... but you're missing an important point. The significance of the "walled garden" reference is this: if I am a developer of an application that uses the word "memory" in its title or as a keyword, but in a non-infringing way (and it's hard to imagine that every single possible use of the word "memory" infringes the trademark), then outside a walled garden, I have options: I may choose to capitulate to avoid a lawsuit, or I can choose to take my chances with the legal system and continue using the term (and, if I can get a good lawyer, I may well win). But Apple is not giving developers that choice - they can either remove the term "memory", or remove the app entirely.

        I suspect that Ravensburger have taken action to protect their trademark, and are only likely concerned about apps that are similar to / might be confused with their product - and Apple are indeed probably liable if they are selling infringing products. But, rather than vet individual apps based on whether they infringe or not (which is time-consuming and error-prone), Apple have taken a decision to impose a blanket ban on the term - which, while I see the practical benefits from their point of view, is clearly detrimental to, say, people searching for an application to check what DIMMs might be compatible with some hardware they need to upgrade...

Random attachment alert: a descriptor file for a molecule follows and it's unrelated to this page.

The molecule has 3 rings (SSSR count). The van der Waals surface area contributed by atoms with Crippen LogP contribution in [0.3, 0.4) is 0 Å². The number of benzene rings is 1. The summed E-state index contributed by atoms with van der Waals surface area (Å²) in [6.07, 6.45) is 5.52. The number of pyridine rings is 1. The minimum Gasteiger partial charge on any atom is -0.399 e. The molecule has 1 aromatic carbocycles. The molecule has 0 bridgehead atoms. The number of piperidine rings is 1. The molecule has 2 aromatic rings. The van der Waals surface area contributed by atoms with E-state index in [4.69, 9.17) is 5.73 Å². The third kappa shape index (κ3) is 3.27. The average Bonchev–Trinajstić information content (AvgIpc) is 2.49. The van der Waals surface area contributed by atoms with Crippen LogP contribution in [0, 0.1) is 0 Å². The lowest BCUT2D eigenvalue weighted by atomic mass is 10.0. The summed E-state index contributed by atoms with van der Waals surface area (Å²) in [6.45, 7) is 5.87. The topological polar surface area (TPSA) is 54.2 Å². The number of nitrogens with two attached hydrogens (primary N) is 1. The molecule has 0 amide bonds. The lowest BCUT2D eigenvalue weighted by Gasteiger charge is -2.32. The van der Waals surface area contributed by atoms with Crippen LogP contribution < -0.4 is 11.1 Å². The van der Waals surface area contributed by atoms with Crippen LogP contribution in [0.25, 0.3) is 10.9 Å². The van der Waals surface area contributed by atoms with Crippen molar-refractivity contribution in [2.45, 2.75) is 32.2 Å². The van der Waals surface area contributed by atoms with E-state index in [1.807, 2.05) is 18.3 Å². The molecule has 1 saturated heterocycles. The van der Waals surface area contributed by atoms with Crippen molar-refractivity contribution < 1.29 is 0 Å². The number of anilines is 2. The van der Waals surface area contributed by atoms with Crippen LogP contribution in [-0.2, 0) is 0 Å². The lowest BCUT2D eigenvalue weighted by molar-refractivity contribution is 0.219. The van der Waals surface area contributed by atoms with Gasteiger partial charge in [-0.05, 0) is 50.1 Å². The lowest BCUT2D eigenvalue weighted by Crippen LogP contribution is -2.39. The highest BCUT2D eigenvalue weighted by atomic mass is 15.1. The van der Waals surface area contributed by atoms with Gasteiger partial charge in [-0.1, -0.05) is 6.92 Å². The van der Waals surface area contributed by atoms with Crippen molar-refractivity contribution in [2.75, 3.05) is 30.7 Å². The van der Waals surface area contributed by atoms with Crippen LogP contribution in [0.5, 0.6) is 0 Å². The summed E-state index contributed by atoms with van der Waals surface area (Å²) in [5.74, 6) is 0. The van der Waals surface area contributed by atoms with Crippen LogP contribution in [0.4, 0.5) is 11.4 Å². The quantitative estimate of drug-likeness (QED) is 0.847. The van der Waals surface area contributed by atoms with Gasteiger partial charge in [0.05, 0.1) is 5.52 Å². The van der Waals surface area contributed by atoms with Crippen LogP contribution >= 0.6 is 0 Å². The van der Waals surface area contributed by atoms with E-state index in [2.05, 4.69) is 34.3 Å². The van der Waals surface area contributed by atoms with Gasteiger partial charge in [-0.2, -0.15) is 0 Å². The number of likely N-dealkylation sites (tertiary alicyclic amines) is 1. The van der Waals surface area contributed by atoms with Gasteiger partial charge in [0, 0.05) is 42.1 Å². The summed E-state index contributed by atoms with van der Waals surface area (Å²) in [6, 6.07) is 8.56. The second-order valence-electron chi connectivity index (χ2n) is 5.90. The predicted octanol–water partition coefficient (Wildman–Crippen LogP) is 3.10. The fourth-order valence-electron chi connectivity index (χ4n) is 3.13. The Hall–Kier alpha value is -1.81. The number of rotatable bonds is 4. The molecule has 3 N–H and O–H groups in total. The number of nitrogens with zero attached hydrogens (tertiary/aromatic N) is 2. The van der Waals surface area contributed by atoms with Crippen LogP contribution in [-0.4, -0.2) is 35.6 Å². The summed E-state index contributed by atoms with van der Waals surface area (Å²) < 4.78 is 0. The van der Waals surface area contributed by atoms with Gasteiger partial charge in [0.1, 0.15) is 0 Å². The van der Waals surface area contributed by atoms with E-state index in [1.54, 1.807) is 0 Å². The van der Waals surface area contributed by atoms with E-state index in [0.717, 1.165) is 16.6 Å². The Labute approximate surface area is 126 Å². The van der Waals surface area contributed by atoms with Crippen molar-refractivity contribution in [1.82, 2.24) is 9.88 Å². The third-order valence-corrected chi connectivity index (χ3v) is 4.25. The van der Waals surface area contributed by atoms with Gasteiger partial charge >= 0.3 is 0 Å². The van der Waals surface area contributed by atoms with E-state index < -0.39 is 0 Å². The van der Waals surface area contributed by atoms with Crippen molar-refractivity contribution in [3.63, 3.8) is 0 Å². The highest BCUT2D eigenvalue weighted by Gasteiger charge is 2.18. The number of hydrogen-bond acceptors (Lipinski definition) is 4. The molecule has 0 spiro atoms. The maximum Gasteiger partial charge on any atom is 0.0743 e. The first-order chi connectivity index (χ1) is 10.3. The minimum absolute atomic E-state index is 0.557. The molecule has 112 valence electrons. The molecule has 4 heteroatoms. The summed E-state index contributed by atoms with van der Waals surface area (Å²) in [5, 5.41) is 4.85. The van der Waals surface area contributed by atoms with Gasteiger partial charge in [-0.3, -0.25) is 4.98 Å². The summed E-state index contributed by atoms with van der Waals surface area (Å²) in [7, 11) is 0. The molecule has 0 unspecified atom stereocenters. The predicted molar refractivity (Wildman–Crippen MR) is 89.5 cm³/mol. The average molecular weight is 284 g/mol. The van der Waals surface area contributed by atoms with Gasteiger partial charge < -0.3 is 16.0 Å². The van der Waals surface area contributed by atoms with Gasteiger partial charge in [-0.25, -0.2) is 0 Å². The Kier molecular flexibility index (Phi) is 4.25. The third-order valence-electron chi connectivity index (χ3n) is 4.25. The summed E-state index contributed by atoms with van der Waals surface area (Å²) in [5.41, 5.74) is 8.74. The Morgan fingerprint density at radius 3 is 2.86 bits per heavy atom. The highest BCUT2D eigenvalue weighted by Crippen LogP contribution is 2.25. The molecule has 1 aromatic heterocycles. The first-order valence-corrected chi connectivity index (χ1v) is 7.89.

• Do you think the German company won't go after Android apps? Side loading doesn't mean anything when someone shuts the developer down.
    • by bluefoxlucid (723572) on Wednesday November 14, 2012 @02:20PM (#41982459) Journal

      "It's harder for me to commit a crime so I don't like it" is the argument here. What's happening is there's a trademark claim, and people are being made to comply. It's no different than if you marketed an app called "Photoshop Pro" and Adobe shit all over your party, except people are so used to the concept of Tetris and, in this case, Memory that they find it bizarre and offensive that somebody actually owns these things. Somebody invented it, but all people see is that they can't remember when it was novel, so it must be free.

      Trademark law is really strange. If you don't protect your trademark, you lose it. If Ravensberger makes an iOS app for the game of Memory, everyone searching for it will get all these clones, superior or inferior, by the same name. They'll play those and ignore Ravensberger's Memory. The market is then unmarketable. Thus Ravensberger has a strong desire to protect their trademark to Memory, since if they lose it and another market opens up and they want to capitalize on it then they can't because they can't defend their trademark because it has become generic. Thus they must petition to stop these things from using their trademark.